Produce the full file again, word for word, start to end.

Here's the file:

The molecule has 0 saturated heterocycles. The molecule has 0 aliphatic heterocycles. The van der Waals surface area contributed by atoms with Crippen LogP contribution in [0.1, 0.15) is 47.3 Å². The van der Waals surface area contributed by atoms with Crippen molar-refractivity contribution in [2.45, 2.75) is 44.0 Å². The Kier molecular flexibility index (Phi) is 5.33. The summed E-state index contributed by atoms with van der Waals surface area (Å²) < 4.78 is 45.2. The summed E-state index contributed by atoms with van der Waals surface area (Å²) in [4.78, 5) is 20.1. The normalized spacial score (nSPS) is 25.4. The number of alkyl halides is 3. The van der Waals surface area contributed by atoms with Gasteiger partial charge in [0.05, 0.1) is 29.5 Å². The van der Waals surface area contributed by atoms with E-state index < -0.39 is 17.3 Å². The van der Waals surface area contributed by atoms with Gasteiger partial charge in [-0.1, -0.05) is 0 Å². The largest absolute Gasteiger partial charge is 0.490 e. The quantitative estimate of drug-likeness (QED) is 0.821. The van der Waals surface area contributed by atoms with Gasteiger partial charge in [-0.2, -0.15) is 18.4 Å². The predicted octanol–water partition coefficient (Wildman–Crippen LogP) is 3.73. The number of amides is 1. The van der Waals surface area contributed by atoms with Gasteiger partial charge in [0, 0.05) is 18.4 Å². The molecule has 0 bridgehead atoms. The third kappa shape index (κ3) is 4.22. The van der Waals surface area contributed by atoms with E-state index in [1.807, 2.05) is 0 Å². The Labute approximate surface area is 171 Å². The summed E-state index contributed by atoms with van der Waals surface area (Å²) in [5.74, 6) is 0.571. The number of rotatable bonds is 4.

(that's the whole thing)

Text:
The molecule has 0 saturated heterocycles. The molecule has 0 aliphatic heterocycles. The van der Waals surface area contributed by atoms with Crippen LogP contribution in [0.1, 0.15) is 47.3 Å². The van der Waals surface area contributed by atoms with Crippen molar-refractivity contribution in [2.45, 2.75) is 44.0 Å². The Kier molecular flexibility index (Phi) is 5.33. The summed E-state index contributed by atoms with van der Waals surface area (Å²) < 4.78 is 45.2. The summed E-state index contributed by atoms with van der Waals surface area (Å²) in [4.78, 5) is 20.1. The normalized spacial score (nSPS) is 25.4. The number of alkyl halides is 3. The van der Waals surface area contributed by atoms with Gasteiger partial charge in [0.05, 0.1) is 29.5 Å². The van der Waals surface area contributed by atoms with E-state index < -0.39 is 17.3 Å². The van der Waals surface area contributed by atoms with Gasteiger partial charge in [-0.1, -0.05) is 0 Å². The largest absolute Gasteiger partial charge is 0.490 e. The quantitative estimate of drug-likeness (QED) is 0.821. The van der Waals surface area contributed by atoms with Gasteiger partial charge in [-0.2, -0.15) is 18.4 Å². The predicted octanol–water partition coefficient (Wildman–Crippen LogP) is 3.73. The number of amides is 1. The van der Waals surface area contributed by atoms with Gasteiger partial charge in [0, 0.05) is 18.4 Å². The molecule has 0 bridgehead atoms. The third kappa shape index (κ3) is 4.22. The van der Waals surface area contributed by atoms with E-state index in [1.807, 2.05) is 0 Å². The Labute approximate surface area is 171 Å². The summed E-state index contributed by atoms with van der Waals surface area (Å²) in [5.74, 6) is 0.571. The number of rotatable bonds is 4.